Niche Social Media: Helping You Network

If you’re building a platform, you know there are many social media options, and it can be difficult to keep up. If you participated in Robert Lee Brewer’s April Platform Challenge, you know about the Big Four social networks: Facebook, Twitter, LinkedIn, and Google+. You may also be involved in social media sites like Goodreads, StumbleUpon and Pinterest. With all the social media networks, it can be tough to pick and choose. Each can be important for reaching your intended audience in various ways, and sites like Hootsuite can make your life a little easier when networking. 

So, with all the sites listed above, why should you join another? Because Niche Social Networks can help you connect with people who share your specific passions.


If you’re a photographer or into graphics, I recommend this social network for photo sharing. Their blog also offers tips and tricks. Though it’s been around for a while, Flickr is worth mentioning here because they’ve recently upgraded the free photo memory to 1 terabyte, making it easier to upload your photos for sharing online. The privacy settings are the best I’ve seen, which means you can post photos to share with the public, and some to share with only your friends. You can comment and ask questions to other members, and link your photos to groups and your personal networks.



If you’re a yarn-o-phile, then you may have heard of Ravelry, a social network for knitters and crocheters. You can look up patterns, save them to your favorites, and add them to your queue. You can purchase patterns or download some for free, even post your own. As you complete your projects, you can upload photos from accounts like Flickr. These get linked to the original pattern you posted in your queue, and you can see the same project completed by others, as well as any notes they’ve posted on how the project went and whether they tweaked it. You can load the type of yarn you purchased onto the site, pulling from its extensive library, and compare yarn types for different projects. There are also many groups, from local areas to stores to Architects. If you blog about knitting and/or crocheting, this is the perfect social network for you, and you’ll meet tons of like-minded people. You can even link your posts to the projects that you’re working on.



If you review books, LibraryThing might be the social network for you. Similar to Goodreads, it is a social network for book lovers that I recently discovered. It’s a way to catalog books you’ve read, want to read, own, and lent out. You group books the way that makes sense to you, and you can see how others group them as well. According to their site, LibraryThing connects people based on the books they share. Mel Jones, who recommended it on her Google+ site said this about LibraryThing, as compared to Goodreads: “The community is very active, but less intrusive. The system is easier to navigate, in my opinion. Goodreads always feels like a “busy” interface — like it wants to be facebook for readers. Librarything wants to be library thing.”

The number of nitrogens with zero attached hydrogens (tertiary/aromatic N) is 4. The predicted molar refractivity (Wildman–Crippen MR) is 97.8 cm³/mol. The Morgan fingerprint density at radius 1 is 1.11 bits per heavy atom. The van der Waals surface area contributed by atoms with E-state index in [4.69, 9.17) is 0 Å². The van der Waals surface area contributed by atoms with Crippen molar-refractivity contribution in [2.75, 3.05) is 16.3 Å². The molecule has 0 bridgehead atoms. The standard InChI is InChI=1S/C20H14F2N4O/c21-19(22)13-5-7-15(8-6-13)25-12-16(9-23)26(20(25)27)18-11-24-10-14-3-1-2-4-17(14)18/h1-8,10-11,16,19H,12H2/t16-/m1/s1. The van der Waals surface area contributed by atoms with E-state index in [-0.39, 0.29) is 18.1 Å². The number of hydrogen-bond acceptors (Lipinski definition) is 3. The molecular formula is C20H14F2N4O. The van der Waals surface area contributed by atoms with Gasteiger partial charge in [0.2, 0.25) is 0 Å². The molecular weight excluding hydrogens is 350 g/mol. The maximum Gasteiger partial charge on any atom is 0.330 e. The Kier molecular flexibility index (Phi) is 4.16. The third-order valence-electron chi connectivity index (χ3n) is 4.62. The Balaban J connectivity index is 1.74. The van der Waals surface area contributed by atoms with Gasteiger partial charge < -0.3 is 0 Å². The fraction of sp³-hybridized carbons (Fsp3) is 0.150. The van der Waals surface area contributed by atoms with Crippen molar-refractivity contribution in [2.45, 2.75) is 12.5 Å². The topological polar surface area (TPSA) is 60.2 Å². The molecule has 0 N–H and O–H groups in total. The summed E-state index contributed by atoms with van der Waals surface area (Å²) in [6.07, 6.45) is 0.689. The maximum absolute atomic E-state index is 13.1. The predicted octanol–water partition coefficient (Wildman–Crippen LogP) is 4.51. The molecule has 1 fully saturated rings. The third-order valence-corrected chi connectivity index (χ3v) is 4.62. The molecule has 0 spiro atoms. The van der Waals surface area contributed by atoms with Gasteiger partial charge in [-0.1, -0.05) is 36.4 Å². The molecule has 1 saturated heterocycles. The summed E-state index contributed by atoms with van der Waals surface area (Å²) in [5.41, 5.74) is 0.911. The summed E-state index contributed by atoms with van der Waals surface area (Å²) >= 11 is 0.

LibraryThing website


This social media site isn’t for everyone, but I’m a member. Architizer is a niche social network site dedicated to Architects, Building Designers, Product Suppliers, and Trade Workers. The site allows firms and individuals to post images and link blog posts dedicated to architecture. You can browse by project type, by firm, or by individual. 


These are just a few examples of the Niche Social Media sites out there that can help to establish you as an expert in your specific interests. There are many other networks out there, including culturally specific, writing (like ours), travelartwriting critique, and even cat social networks . Though much smaller than the Big Four, they can connect you with people passionate about the same things as yourself, while building your expertise in your platform.

I’d love to hear from you. Which Niche Social Media networks are you part of?

6 comments for “Niche Social Media: Helping You Network

  1. December 9, 2013 at 10:04 am

    It sounds like these niche groups are more active than the subgroups that you can setup on the big four. Very informative post, Heather. Thank you.

    • Heather Button
      December 9, 2013 at 11:29 am

      Thanks Michelle. I find them pretty helpful, as they’ve helped me network with people who share my passions, and we can build our expertise together.

  2. December 9, 2013 at 2:27 pm

    Heather, like most people in small business, it is hard to keep up with all of the social media “requirements” – FB, Twitter, Instagram, our own blog…however, having someone in the business who is very good with those things makes my job a whole lot easier.

    We will check out Library Thing later – sounds like a good place to be. We are also launching a Goodreads page soon, too, so someone is going to be very busy!

    Great post, by the way…well done!

    • Heather Button
      January 7, 2014 at 1:56 pm

      Thanks Paul! Sorry about my late reply, but as you know, I was out of country. I do think having a broad social media reach is good, as most people use FB and Twitter, but sometimes its good to focus on your group too! Thanks for stopping by!

  3. Carol Early Cooney
    December 30, 2013 at 11:01 am

    Thanks for the info, Heather. I appreciate knowing about some of the specialty sites!

    • Heather Button
      January 7, 2014 at 1:57 pm

      Thanks for reading Carol! Sorry I was late in my reply, but the holidays had me out of country. I think they can really help if they’re tailored to your audience.

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